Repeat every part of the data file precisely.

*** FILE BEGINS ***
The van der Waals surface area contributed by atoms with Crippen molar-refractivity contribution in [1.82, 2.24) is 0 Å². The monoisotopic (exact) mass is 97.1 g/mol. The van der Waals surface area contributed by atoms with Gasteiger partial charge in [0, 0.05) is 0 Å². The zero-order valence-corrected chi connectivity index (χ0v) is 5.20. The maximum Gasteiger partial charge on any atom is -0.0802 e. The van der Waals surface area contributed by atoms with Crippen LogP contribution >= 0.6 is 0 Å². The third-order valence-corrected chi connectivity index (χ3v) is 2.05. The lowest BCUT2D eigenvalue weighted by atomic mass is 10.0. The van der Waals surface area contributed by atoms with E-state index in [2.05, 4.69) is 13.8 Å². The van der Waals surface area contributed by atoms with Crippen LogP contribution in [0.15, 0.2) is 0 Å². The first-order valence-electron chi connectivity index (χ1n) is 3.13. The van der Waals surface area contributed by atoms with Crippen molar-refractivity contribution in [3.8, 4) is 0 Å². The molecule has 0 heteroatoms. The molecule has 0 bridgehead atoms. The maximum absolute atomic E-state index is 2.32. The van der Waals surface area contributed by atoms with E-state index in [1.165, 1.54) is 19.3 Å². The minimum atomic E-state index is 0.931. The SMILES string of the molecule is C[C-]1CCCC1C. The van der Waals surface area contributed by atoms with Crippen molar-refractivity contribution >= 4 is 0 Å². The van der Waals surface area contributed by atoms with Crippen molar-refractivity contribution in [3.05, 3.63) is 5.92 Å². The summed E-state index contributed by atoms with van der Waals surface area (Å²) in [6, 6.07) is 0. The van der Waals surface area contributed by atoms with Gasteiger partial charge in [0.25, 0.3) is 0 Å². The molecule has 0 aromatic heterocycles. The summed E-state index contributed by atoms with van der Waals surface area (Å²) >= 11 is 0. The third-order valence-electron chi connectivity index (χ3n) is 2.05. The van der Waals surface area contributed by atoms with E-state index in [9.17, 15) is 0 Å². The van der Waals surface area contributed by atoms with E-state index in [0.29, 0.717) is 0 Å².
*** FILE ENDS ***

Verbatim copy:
The van der Waals surface area contributed by atoms with Crippen molar-refractivity contribution in [1.82, 2.24) is 0 Å². The monoisotopic (exact) mass is 97.1 g/mol. The van der Waals surface area contributed by atoms with Gasteiger partial charge in [0, 0.05) is 0 Å². The zero-order valence-corrected chi connectivity index (χ0v) is 5.20. The maximum Gasteiger partial charge on any atom is -0.0802 e. The van der Waals surface area contributed by atoms with Crippen LogP contribution >= 0.6 is 0 Å². The third-order valence-corrected chi connectivity index (χ3v) is 2.05. The lowest BCUT2D eigenvalue weighted by atomic mass is 10.0. The van der Waals surface area contributed by atoms with E-state index in [2.05, 4.69) is 13.8 Å². The van der Waals surface area contributed by atoms with Crippen LogP contribution in [0.15, 0.2) is 0 Å². The first-order valence-electron chi connectivity index (χ1n) is 3.13. The van der Waals surface area contributed by atoms with Crippen molar-refractivity contribution in [3.8, 4) is 0 Å². The molecule has 0 heteroatoms. The molecule has 0 bridgehead atoms. The maximum absolute atomic E-state index is 2.32. The van der Waals surface area contributed by atoms with E-state index in [1.165, 1.54) is 19.3 Å². The minimum atomic E-state index is 0.931. The SMILES string of the molecule is C[C-]1CCCC1C. The van der Waals surface area contributed by atoms with Crippen molar-refractivity contribution >= 4 is 0 Å². The van der Waals surface area contributed by atoms with Crippen molar-refractivity contribution in [3.05, 3.63) is 5.92 Å². The summed E-state index contributed by atoms with van der Waals surface area (Å²) in [6, 6.07) is 0. The van der Waals surface area contributed by atoms with Gasteiger partial charge in [0.25, 0.3) is 0 Å². The molecule has 0 aromatic heterocycles. The summed E-state index contributed by atoms with van der Waals surface area (Å²) >= 11 is 0. The third-order valence-electron chi connectivity index (χ3n) is 2.05. The van der Waals surface area contributed by atoms with E-state index in [9.17, 15) is 0 Å². The van der Waals surface area contributed by atoms with E-state index in [0.29, 0.717) is 0 Å².